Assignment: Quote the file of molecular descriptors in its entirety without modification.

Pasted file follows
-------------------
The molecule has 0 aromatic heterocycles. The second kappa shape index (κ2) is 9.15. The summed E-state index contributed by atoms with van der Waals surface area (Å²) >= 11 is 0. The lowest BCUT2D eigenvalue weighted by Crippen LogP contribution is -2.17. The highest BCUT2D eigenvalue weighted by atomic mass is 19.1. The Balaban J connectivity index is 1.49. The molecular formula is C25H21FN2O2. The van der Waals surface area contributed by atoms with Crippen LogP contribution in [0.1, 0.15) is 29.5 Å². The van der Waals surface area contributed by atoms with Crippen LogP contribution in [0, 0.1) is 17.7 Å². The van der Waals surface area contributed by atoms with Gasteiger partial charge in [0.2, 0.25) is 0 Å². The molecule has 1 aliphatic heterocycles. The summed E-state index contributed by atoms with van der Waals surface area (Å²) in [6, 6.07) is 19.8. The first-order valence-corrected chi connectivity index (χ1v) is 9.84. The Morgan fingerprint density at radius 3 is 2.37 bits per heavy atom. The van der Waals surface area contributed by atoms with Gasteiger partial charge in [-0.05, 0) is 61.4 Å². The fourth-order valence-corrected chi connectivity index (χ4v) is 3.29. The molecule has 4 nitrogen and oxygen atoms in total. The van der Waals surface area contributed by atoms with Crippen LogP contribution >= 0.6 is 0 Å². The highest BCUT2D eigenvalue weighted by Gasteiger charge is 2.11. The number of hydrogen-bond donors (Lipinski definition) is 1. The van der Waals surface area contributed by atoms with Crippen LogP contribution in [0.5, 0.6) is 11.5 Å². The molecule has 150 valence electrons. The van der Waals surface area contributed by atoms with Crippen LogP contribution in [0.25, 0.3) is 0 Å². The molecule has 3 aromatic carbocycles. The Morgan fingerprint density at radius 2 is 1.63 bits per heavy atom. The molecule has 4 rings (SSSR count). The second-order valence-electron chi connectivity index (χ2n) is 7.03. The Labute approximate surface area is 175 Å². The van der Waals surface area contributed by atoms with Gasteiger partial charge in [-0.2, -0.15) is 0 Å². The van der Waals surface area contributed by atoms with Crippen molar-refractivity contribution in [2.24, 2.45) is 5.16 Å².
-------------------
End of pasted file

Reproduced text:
The molecule has 0 aromatic heterocycles. The second kappa shape index (κ2) is 9.15. The summed E-state index contributed by atoms with van der Waals surface area (Å²) >= 11 is 0. The lowest BCUT2D eigenvalue weighted by Crippen LogP contribution is -2.17. The highest BCUT2D eigenvalue weighted by atomic mass is 19.1. The Balaban J connectivity index is 1.49. The molecular formula is C25H21FN2O2. The van der Waals surface area contributed by atoms with Crippen LogP contribution in [0.1, 0.15) is 29.5 Å². The van der Waals surface area contributed by atoms with Crippen LogP contribution in [0, 0.1) is 17.7 Å². The van der Waals surface area contributed by atoms with Gasteiger partial charge in [0.2, 0.25) is 0 Å². The molecule has 1 aliphatic heterocycles. The summed E-state index contributed by atoms with van der Waals surface area (Å²) in [6, 6.07) is 19.8. The first-order valence-corrected chi connectivity index (χ1v) is 9.84. The Morgan fingerprint density at radius 3 is 2.37 bits per heavy atom. The van der Waals surface area contributed by atoms with Gasteiger partial charge in [-0.05, 0) is 61.4 Å². The fourth-order valence-corrected chi connectivity index (χ4v) is 3.29. The molecule has 4 nitrogen and oxygen atoms in total. The van der Waals surface area contributed by atoms with Crippen LogP contribution >= 0.6 is 0 Å². The highest BCUT2D eigenvalue weighted by Gasteiger charge is 2.11. The number of hydrogen-bond donors (Lipinski definition) is 1. The van der Waals surface area contributed by atoms with Crippen LogP contribution in [0.5, 0.6) is 11.5 Å². The molecule has 150 valence electrons. The van der Waals surface area contributed by atoms with Crippen LogP contribution in [0.25, 0.3) is 0 Å². The molecule has 3 aromatic carbocycles. The Morgan fingerprint density at radius 2 is 1.63 bits per heavy atom. The molecule has 4 rings (SSSR count). The second-order valence-electron chi connectivity index (χ2n) is 7.03. The Labute approximate surface area is 175 Å². The van der Waals surface area contributed by atoms with Gasteiger partial charge in [-0.2, -0.15) is 0 Å². The van der Waals surface area contributed by atoms with Crippen molar-refractivity contribution in [2.24, 2.45) is 5.16 Å².